Neon Squad Tactics Review: Demeo With Droids

Neon Squad Tactics might feel to some like it was borne out of one of those desperate meetings – that people outside of game development assume happen all the time but likely never do. The kind where one person twirling a pencil-thin mustache names a successful game and suggests the team make something similar but in a different setting:

“Demeo is killing it on VR right now. Let’s do that but with robots!”

It’s easy to be cynical about Neon Squad’s formation because it basically is Demeo, only with robots and quite a few mutants. More pertinently, while it features more maps and, therefore, more stuff compared to VR’s premier fantasy board game, it’s certainly not as varied or as slick as you’d expect a Demeo-with-robots-and-mutants to be.

Neon Squad Tactics – The Facts

What is it?: XCOM-inspired battles in a Demeo-inspired cybercafe.
Platforms: Quest (Reviewed on Quest 2)
Release Date: Out now
Developer: Tin Man Games
Price: $14.99

Take the backdrop to the game: Demeo’s is a convivial D&D-bedecked basement that is welcoming and familiar. Neon Squad’s equivalent is intended to be some kind of Snow Crash cyberpunk nightclub but it actually feels closer to an edge lord fever dream. As a space, it doesn’t make much sense. There’s a bar but no punters, a couple of robo-DJs that shudder like they’re about to blow a fuse. You won’t find a dancefloor, dancers, or much you’d want to rattle your bones to, even if the place was buzzing.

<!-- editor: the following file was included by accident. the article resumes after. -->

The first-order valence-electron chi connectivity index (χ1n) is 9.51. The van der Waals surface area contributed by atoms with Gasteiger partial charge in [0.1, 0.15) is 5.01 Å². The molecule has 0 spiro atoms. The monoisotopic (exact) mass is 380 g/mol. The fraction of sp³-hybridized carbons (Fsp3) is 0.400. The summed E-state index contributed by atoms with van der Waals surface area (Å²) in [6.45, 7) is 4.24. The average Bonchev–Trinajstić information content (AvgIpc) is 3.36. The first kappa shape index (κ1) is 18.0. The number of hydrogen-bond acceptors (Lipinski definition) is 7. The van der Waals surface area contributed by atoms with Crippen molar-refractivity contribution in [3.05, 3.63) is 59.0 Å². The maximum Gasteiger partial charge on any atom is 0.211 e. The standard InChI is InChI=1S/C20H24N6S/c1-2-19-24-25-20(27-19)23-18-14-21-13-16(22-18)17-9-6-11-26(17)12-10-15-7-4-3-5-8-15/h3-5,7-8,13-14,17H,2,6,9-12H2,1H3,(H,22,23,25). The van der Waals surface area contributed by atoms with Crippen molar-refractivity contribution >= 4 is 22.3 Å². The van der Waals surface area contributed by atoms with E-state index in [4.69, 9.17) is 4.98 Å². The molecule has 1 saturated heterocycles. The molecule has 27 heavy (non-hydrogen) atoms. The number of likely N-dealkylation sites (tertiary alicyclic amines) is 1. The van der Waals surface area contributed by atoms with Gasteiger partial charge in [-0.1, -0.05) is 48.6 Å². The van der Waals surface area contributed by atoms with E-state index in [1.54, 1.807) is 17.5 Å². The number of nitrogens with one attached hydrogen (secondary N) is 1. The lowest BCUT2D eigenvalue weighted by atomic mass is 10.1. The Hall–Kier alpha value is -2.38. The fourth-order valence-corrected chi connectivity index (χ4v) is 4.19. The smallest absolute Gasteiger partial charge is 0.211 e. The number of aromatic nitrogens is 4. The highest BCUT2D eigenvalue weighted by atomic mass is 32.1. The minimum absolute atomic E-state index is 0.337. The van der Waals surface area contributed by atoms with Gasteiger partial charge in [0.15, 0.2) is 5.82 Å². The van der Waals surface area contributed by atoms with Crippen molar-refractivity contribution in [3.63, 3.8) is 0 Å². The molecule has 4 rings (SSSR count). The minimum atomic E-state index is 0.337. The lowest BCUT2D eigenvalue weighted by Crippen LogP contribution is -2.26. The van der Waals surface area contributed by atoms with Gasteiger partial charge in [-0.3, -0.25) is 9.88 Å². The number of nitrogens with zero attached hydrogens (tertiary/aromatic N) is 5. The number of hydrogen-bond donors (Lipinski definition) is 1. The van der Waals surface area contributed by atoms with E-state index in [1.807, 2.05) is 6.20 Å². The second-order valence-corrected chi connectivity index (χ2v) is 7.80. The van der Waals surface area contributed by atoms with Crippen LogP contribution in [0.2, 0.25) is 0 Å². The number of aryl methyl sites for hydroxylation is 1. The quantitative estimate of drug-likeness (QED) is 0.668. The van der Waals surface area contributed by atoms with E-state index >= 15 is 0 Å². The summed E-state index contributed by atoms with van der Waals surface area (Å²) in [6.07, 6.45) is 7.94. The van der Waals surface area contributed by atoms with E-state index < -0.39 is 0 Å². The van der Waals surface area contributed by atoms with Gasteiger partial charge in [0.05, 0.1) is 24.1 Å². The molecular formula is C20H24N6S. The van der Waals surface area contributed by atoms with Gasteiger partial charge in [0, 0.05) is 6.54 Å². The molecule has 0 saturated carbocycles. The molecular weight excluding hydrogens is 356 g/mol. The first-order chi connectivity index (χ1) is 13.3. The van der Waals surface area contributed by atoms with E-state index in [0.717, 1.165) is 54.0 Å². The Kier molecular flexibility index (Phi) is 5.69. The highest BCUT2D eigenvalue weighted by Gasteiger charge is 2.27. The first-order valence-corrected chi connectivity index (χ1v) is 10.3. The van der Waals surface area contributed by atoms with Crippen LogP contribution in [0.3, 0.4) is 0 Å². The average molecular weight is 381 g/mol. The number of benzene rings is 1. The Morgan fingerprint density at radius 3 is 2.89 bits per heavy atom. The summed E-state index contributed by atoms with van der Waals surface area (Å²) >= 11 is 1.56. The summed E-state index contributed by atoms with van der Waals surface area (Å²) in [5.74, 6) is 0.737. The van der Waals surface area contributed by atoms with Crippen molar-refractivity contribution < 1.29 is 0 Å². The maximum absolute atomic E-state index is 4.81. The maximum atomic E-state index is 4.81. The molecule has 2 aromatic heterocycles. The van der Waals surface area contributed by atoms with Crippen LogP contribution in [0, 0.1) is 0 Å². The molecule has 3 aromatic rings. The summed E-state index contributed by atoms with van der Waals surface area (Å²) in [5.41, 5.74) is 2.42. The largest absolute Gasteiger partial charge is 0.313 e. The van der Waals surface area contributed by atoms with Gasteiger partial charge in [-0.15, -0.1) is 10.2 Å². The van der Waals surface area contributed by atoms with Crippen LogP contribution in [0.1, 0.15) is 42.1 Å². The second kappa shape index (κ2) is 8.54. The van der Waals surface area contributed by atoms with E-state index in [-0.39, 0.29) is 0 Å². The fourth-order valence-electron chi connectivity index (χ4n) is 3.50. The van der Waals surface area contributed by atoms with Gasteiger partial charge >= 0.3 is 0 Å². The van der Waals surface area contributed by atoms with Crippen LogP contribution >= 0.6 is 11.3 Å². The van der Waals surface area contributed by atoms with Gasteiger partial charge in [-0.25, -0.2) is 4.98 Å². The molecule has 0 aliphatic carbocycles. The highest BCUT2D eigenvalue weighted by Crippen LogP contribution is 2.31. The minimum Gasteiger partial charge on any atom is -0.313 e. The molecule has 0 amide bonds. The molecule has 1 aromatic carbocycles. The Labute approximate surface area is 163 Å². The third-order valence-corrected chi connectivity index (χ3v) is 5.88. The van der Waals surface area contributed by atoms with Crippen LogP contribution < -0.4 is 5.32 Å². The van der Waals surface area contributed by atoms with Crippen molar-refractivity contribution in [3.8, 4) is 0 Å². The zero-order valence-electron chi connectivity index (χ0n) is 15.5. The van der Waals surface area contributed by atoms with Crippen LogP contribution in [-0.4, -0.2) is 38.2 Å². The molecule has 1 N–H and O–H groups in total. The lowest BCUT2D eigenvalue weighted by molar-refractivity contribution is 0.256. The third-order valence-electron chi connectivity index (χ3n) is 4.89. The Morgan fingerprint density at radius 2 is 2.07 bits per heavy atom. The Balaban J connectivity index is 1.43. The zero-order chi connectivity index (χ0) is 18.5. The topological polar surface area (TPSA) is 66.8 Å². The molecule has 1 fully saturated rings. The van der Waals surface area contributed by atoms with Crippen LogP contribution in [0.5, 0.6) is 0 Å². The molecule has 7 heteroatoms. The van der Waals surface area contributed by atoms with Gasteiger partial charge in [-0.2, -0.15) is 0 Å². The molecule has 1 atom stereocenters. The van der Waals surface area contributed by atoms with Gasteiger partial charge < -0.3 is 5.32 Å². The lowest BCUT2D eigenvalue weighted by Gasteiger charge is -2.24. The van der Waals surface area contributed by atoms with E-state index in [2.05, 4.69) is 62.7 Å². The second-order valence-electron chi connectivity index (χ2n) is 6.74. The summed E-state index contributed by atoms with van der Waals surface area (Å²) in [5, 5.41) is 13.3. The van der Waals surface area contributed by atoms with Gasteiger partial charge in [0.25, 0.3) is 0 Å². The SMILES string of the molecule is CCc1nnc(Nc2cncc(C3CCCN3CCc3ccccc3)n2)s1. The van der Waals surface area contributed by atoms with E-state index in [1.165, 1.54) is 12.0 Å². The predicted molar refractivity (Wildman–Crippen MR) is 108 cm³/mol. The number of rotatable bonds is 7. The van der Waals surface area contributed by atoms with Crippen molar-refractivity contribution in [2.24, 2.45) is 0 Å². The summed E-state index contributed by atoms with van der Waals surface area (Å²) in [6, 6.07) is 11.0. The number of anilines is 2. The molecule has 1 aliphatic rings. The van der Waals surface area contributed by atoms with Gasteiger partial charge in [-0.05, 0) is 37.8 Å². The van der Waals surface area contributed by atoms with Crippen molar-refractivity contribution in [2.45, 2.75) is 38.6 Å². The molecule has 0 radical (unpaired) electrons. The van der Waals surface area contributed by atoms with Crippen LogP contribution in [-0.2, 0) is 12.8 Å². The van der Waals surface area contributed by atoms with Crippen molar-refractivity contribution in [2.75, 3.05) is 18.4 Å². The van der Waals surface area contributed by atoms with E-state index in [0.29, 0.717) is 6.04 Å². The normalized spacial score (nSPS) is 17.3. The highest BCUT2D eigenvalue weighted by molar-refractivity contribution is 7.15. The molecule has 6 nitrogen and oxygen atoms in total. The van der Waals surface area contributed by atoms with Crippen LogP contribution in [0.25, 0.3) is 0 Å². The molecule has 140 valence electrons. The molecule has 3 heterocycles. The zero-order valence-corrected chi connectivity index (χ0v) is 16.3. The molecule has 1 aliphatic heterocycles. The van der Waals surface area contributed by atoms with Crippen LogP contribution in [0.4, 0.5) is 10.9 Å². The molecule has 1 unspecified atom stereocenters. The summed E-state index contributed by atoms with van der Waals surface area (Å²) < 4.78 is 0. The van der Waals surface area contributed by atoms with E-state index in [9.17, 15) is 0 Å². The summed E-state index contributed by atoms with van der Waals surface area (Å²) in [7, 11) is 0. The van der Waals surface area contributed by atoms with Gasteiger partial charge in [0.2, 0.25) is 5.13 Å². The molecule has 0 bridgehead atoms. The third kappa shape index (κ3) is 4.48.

Lose Yourself To Dance

Yes, Neon Squad Tactics has a significant multiplayer element, and the cyberspace juice bar aesthetic is intended to backdrop a social space. However, for the solo player, it’s like being the first to a party that only exists in the host’s imagination. There’s very little reason to poke around or take in the scenery; not even a nod to some cliche or trope gleaning from watching too much of The Matrix. If the developers were minded to patch in something worth discovering, a shoebox hiding a damp sock would seem the most obvious.

Thankfully, while you’re surrounded by the trappings of a flaccid imagination, your main focus is the holographic table in the center of the room, upon which the selected battlegrounds are projected and from where you direct your units and their abilities. It’s here that two aspects distinct from Demeo will hit home; the interface and the gameplay.

Enemy Known 

Let’s start with the latter. As with XCOM and many other like-minded turn-based games, your units – up to four – are afforded two action points, which can be spent moving, firing weapons, throwing grenades, or using a gadget such as to revive or heal a fallen comrade. Unused APs are usually lost, although depending on the character and your journey through the research tree, they could bank you some much-needed health or protection at the end of a turn.

It’s important to note that there are no dice rolls and no cards to pick up. The only surprises to worry about are which troops will be targeted by the AI and where its reinforcements will appear midway through a level. Those being easy to figure out, inevitable success rewards you with various types of credits to unlock new tech trees and upgrades. As you’d expect, there’s all the usual gear: a pistol, shotgun, assault rifle, missile launcher, sniper rifle – all in a variety of flavors that more or less do the same thing.

Safety In Numbers

I quickly realized that the strategy of least resistance is to equip your units with fundamentally the same gear: a long and a short-range weapon each, a couple of grenades, and some protective gadgets. If you keep your units within one or two spaces of each other, you can pull the nearest enemy towards your position and concentrate your fire to bring each down in turn. Consequently, if you do lose someone to a rash decision or the UI (more on that shortly), you can easily revive them on your next turn.